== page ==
You can’t be rushed in Venice. Unless you own a motorboat, the fastest way to get around is to walk — it takes less than an hour to walk from one end of the city to the other, and about the same time if you go by water bus. Many streets are silent but for the sound of sloshing canal water and footsteps. It takes awhile to get used to the pace, but once you do, it’s hard to go back to normal life.


September 13th, 2012

As The Romans Do

Posted in Europe by Christopher Szabla


July 16th, 2012

The Faded Glory of Not-So-Ancient Rome

Posted in Architecture, Europe by Christopher Szabla


June 30th, 2012

In Front of the Theatre

Posted in Europe by Christopher DeWolf


It’s always a pleasure to wander around an unfamiliar city and come across a corner where the entire place seems to come together. In Palermo, that would be the plaza in front of the Teatro Politeama Garibaldi, a robust circular structure built in the 1870s. The theatre sits at the point where the Belle Époque neighbourhood around the via della Libertà gives way to the gritter, duskier confines of the old city.




May 28th, 2012

Parking in Palermo

Posted in Europe, History, Public Space, Society and Culture, Transportation by Christopher DeWolf

Lucky Luciano

Palermo was a surprise. I didn’t know what to expect, because the only images I had in my head were the Sicilian gangsters of early 20th century America and the assassination of Mary Corleone in The Godfather Part III, which took place on the steps of the Teatro Massimo, Italy’s biggest opera house and one of Palermo’s greatest landmarks. In other words, I pictured the Mafia and little else. What I encountered was a city with great coffee, back alley markets and bustling streets relatively untouched by tourism and gentrification. Compared to the earnest orderliness of Munich, where I had spent a couple of days before going to Italy, Palermo has a certain grimy insouciance that I find endearing.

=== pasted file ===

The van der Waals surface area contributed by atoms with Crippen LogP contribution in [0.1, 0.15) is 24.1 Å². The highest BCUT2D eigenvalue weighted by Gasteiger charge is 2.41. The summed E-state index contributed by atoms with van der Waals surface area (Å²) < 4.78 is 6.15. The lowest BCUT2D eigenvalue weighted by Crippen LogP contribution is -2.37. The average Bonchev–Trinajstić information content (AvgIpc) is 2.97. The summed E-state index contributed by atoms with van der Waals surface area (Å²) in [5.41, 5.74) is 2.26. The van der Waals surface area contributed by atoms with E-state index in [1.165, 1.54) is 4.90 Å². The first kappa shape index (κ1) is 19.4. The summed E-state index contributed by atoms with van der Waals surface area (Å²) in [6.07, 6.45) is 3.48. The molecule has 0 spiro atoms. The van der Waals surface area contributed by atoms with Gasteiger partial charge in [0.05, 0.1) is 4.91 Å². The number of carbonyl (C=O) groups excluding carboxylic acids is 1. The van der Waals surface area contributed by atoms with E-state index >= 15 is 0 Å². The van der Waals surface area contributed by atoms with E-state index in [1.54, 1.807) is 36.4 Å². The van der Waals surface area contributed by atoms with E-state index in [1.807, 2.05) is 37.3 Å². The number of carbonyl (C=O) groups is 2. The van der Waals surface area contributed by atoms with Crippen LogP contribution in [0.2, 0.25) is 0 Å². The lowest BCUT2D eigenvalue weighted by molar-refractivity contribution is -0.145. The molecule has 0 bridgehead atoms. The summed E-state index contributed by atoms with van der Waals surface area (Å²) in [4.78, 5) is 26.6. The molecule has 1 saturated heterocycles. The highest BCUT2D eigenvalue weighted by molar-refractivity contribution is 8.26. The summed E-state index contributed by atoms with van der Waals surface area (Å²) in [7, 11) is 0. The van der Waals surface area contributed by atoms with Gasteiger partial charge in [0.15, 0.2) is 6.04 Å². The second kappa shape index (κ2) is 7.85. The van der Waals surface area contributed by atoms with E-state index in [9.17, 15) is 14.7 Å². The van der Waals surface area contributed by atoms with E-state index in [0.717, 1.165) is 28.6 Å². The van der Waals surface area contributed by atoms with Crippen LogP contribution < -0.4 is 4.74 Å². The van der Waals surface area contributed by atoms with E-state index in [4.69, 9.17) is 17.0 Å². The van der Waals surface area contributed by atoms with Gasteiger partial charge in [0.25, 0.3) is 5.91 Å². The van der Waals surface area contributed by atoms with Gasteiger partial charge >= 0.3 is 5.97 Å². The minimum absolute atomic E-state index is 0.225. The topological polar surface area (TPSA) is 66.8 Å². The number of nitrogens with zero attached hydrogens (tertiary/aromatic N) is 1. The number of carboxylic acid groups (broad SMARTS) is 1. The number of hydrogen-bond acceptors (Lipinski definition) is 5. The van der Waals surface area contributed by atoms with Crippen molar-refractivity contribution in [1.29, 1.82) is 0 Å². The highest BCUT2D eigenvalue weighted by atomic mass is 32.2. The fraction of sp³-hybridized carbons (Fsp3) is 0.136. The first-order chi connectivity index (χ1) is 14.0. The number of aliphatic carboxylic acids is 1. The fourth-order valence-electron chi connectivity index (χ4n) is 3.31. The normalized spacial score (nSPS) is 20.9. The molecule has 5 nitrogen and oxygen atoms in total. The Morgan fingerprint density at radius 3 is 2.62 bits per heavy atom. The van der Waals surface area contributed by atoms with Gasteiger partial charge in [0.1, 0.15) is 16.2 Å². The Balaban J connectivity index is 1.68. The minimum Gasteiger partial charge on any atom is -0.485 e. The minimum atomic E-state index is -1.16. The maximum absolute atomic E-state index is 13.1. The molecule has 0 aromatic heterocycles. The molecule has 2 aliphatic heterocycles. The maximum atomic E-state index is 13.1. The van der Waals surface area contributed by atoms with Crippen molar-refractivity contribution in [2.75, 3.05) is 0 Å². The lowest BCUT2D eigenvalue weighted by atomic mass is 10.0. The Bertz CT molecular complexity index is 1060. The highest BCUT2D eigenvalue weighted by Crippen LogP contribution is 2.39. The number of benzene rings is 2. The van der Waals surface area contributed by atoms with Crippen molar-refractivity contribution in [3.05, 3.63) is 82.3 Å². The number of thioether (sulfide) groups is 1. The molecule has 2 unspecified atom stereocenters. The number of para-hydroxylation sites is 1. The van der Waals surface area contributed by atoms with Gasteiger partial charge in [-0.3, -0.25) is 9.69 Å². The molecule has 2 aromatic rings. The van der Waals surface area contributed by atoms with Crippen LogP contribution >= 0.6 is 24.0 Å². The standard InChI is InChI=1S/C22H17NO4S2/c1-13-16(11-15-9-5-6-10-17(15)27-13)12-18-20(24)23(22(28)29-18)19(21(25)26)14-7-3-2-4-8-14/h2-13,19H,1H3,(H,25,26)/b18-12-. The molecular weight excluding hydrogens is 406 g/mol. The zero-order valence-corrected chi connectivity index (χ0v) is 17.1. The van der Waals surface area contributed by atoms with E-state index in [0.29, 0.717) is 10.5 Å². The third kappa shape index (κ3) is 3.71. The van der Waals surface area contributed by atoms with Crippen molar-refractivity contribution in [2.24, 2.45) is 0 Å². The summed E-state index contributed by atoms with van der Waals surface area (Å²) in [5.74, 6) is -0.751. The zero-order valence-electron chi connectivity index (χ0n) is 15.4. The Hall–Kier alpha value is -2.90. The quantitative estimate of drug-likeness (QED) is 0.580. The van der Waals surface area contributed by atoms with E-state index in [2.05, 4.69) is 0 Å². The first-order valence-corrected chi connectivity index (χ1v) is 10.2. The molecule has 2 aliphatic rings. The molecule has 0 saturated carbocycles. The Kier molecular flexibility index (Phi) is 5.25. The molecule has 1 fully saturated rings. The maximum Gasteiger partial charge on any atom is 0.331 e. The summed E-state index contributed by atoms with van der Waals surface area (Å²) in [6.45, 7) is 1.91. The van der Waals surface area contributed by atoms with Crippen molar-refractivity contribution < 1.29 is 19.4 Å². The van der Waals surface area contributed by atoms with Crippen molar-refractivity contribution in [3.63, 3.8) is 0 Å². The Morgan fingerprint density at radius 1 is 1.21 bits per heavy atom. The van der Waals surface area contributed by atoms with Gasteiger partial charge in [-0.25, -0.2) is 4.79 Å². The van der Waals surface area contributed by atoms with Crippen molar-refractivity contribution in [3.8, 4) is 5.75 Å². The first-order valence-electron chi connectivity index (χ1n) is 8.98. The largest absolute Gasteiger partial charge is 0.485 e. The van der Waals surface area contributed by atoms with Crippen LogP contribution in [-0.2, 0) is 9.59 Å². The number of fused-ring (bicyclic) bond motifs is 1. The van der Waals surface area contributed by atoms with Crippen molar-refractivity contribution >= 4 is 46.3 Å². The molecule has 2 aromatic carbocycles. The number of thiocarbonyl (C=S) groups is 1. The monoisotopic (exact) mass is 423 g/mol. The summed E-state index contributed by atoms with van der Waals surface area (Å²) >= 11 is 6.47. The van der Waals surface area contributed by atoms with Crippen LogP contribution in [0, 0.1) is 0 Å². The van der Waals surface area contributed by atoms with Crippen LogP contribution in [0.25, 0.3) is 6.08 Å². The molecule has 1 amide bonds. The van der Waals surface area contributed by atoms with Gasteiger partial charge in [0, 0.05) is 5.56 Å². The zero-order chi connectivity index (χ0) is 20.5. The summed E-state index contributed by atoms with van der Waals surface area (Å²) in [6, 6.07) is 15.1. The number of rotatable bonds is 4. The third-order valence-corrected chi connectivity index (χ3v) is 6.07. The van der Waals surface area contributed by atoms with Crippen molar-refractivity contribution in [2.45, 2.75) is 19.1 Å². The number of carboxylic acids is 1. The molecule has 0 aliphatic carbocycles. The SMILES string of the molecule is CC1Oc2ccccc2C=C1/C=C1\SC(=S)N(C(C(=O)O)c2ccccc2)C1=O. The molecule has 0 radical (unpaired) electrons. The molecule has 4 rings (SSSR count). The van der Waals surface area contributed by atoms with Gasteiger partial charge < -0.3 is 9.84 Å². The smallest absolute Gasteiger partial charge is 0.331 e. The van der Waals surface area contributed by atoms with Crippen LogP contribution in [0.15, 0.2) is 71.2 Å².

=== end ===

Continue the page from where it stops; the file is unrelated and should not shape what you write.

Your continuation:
Palermo is Sicily’s largest city and also one of its oldest, having been founded by the Phoenicians more than 2,700 years ago. It sits in the island’s northeast, on a stretch of coastline punctuated by limestone mountains. They guard the city in every direction, their watchful stare visible from every major street. Palermo’s population nearly doubled in the 1950s and 60s, and much of the city is dominated by hastily-built apartment blocks that give it a shoddy, crowded appearance. The so-called “Sack of Palermo” obliterated much of the nearby countryside and led to the neglect of its historic centre, but it also gave the city a noisy vitality.



October 31st, 2011

New Art, Old Wall

Posted in Art and Design, Europe by Daniel Corbeil

If you walk through San Lorenzo, currently one of Rome’s most “trendy” neighborhoods (even if it’s also said to be “underground”) you will probably come upon this very old wall while jumping off of Tram no. 19.


October 16th, 2011

Rome, cité envoutante…

Posted in Europe, Public Space, Society and Culture by Daniel Corbeil

Erasmus, Giardino degli aranci, Roma

Les matins se succèdent à un rythme soutenu et déjà depuis une semaine je suis ici sans pouvoir prétendre comprendre ni saisir l’essentiel d’une ville tentaculaire. J’ai parcouru, à la marche, en métro, en tram, en voiture et en bus ces milliers de kilomètres de rues parfois monumentales, parfois disparates, sans trouver le fil conducteur d’une cité devenue immense par son histoire plusieurs fois millénaire.

Et toujours, le véritable essence de Rome se défile alors que je pensais la saisir, pointer le réel, stabiliser une lecture de cette métropole folle et amoureuse. Et pourtant les adjectifs se multiplies : Rome l’éternelle, la ville aux milles églises, la cité antique autour d’une chaotique mégapole du 21e siècle. Le beau, le laid. La ruine d’Auguste, le fascisme de Mussolini, l’avenir présenté par Odile Decq.

Et rien n’est jamais vrai ni si juste dans mes mots que le portrait que je dresse de Rome est balayé par le vent de la mer.